Next Stop: Space

Woman charging her phone while traveling with the Arlo Skye Space Edition Collection.

Arlo Skye Space Collection
The Space Collection

Once solely the dream of astronauts with years of intense training and conditioning under their belts, interplanetary travel is now entering the realm of feasibility for average citizens. Many high-profile innovators have entered the new space race, including Amazon founder Jeff Bezos, who created his own commercial space aeronautics initiative, Blue Origin, in part to bring these ideas out of the stuff of fantasy. Bezos has even gone so far as to claim that, “One day all rockets will have landing gear.” Meaning, at some point soon, we—or at least our Amazon goodies?—will all be traveling in space ships with the same ease and regularity as passenger airplanes, and discovering a whole new spin on the term world traveler.

So: when, where, why, what, and how? And which space cowboy is coming out ahead of the pack? For sheer hubris, we’d have to pick Elon Musk, whose SpaceX is primed for its first “lunar tourism” mission as early as 2023.

Sometime during that year, SpaceX will likely realize the #dearMoon project, a collaborative effort with Japanese art collector and businessman Yusaku Maezawa. The planned 6-day flight will circumnavigate the moon, and Maezawa plans to invite several artists to join him and the SpaceX crew members on the jaunt, in the hope that the journey will conjure the creation of new space-inspired art. So far, however, Yusaku has invited only one individual: First Man and La La Land film director Damien Chazelle, who has yet to accept. Artists, maybe it’s time to enter your “lunar” artistic phase?

There are other irons in the intergalactic fire, including SpaceX’s even more daring mission to Mars, which is slowly inching toward reality. 2022 is the year many predict that a SpaceX ship will actually reach Mars, with humans beginning to colonize the planet as early as 2024. That’s just 5 years from now. While it may not be the space travel equivalent of an all-amenities-included Caribbean resort—in order to return to Earth, the first travelers will need to build a propellant production plant to create methane and liquid oxygen to fuel the ship—the trip will certainly up one’s cool cred exponentially. If you survive. Musk has famously stated that, “people will probably die” in the initial creation of the Mars colonies, but that they will ultimately be safe. His grand vision includes Earthly comforts like a pizza place, though those may take a few decades to spring up.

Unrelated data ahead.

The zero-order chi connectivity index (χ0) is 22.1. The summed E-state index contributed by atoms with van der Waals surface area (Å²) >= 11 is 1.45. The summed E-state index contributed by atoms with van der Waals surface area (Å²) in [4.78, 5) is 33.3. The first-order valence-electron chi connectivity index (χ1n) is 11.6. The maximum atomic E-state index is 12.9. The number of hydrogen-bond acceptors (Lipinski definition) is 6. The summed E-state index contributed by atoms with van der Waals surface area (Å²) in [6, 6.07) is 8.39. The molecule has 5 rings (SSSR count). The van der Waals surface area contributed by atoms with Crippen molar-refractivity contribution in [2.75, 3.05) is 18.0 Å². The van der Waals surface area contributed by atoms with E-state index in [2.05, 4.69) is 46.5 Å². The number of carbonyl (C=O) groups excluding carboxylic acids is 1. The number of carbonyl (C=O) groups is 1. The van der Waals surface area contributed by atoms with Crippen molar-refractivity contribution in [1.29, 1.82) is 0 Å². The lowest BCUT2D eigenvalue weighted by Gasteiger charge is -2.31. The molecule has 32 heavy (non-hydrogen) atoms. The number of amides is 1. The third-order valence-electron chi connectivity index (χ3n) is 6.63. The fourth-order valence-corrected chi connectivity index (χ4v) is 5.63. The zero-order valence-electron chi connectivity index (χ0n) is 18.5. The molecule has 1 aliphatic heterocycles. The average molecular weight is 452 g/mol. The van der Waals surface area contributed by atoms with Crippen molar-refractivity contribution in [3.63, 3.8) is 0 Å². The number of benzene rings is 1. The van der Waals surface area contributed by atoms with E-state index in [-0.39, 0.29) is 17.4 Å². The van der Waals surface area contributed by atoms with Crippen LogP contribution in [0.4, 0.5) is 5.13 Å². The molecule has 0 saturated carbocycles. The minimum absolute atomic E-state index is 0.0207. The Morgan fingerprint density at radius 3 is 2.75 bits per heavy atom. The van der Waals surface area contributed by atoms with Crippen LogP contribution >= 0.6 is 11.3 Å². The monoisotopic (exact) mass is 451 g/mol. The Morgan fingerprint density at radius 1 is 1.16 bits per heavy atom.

Musk isn’t the only one with eyes on the red planet: the United Arab Emirates wants to create a 600,000-person Martian city by 2117, which is doable, according to astrobiologist Lewis Dartnell, who was quoted in Inverse claiming that, “While the first human mission to land on Mars will likely take place in the next two decades, it will probably be more like 50-100 years before substantial numbers of people have moved to Mars to live in self-sustaining towns.”

And while Musk is probably the most fascinating personality in contemporary space pioneering, others continue to move steadily forward in their missions, including Jeff Bezos, as his Blue Origin recently teamed up with NASA to upgrade Test Stand 4670 at the Marshall Space Flight Center—the launch pad that shot Armstrong and Aldrin to the moon. Built in 1965, the stand hasn’t been used for testing since 1998, so its modernization by Blue Origin is significant. And as Bezos lays claim to successfully launching rockets that travel to space and return in sound condition, fit for relaunch, his collaboration with NASA spells even further innovation in this sector.

Virgin Galactic founder Richard Branson isn’t far behind, either. To coincide with the 50th anniversary of the first manned moon landing, Branson aims to be on board the first manned Virgin Galactic space flight sometime this year. As it stands, hundreds of customers have already signed up for brief suborbital Virgin Galactic space flights, which cost $250,000 per person.

So, the only thing left to do is wait until one of these company’s interplanetary flight plans are deemed space-worthy. While you’re dreaming, take a peek at Arlo Skye’s new Space Collection, inspired by our soon-to-be epic adventures in the outer realms…

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Frame carry-on in navy blue with spare battery charging an iPhone.

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